Campaign aims to mark famine hero

Wharfedale Observer: Former Mayor of Otley Ray Smith backs the statue plan Former Mayor of Otley Ray Smith backs the statue plan

A campaign has been launched to honour an Otley hero who saved many lives during the Irish Potato Famine.

MP Greg Mulholland (Lib Dem, Leeds North West) has announced, as St Patrick’s Day approaches, his hopes of getting a statue erected in memory of Thomas Constable.

Mr Constable, a solicitor who had the town’s Our Lady and All Saints Catholic Church built in 1851, provided vital assistance to the many refugees who settled in the town after fleeing Ireland during the Great Famine.

Mr Mulholland, who is urging the town to get behind a fundraising drive for the statue, said: “Thomas Constable was an Otley hero who showed real courage and true charity in assisting and welcoming refugees fleeing from the awful Irish potato famine.

“His actions saved lives and provided a new life for people who had nothing, and many of their descendants still live in the town.

“During a humanitarian catastrophe, one of shame for the nation as a whole, Otley was a beacon of hope for people due to his actions and the whole town and community should be very proud of him.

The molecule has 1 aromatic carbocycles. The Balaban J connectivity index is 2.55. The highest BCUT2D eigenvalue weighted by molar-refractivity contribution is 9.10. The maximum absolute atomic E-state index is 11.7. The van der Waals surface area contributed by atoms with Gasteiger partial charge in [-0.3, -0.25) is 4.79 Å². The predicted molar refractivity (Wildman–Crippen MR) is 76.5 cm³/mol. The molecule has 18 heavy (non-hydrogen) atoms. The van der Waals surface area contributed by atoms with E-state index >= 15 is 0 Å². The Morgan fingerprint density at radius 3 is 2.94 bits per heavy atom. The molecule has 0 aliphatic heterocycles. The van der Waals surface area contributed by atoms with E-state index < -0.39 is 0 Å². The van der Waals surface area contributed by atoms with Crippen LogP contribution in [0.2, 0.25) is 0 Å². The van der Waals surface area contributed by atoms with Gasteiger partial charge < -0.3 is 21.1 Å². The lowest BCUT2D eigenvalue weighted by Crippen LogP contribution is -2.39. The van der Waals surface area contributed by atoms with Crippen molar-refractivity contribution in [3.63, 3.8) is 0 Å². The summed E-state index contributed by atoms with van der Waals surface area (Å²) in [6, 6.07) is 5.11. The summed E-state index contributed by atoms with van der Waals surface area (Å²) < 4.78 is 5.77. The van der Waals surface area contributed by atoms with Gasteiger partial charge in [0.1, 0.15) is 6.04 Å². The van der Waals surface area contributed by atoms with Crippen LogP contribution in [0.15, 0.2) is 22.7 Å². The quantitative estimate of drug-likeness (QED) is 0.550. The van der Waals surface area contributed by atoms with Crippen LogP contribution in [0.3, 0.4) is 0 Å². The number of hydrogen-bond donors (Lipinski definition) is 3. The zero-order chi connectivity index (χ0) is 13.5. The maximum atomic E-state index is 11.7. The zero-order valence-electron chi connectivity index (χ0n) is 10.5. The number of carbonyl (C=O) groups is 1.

“Otley rightly has a statue of its most famous son, Thomas Chippendale, and I believe it is time to also have a statue of Thomas Constable – probably near the Manor House, which was his home.

“He has already had a moving play, Hard Road, written about him and the Irish refugees who came to Otley. And there has been great work done in the last few years to mark this part of the town’s history, and build links across the Irish Sea, by historian Chris Power, former mayor Ray Smith, and Otley and Ballina town councils.”

The MP’s bid to have a permanent memorial created is being backed by former Otley mayor Ray Smith, and he is also seeking support from our Lady and All Saints and Otley Town Council.

Mr Smith said: “Constable was a remarkable man who truly ‘put his money where his mouth was’ and went out of his way to provide healthcare and sustenance to people already traumatised by the terrible famine.

“This was a proud moment for Otley and I have noted also that those unfortunates who died were allowed to be buried in the hallowed ground of the parish church – a kindness unusual at the time but an early indication of Otley’s inclusive and tolerant nature.”

Mr Mulholland is to write to the Catholic Diocese of Leeds to suggest that the statue could be based on their land near the Manor House / Clitherow House – which was the Constable family home.

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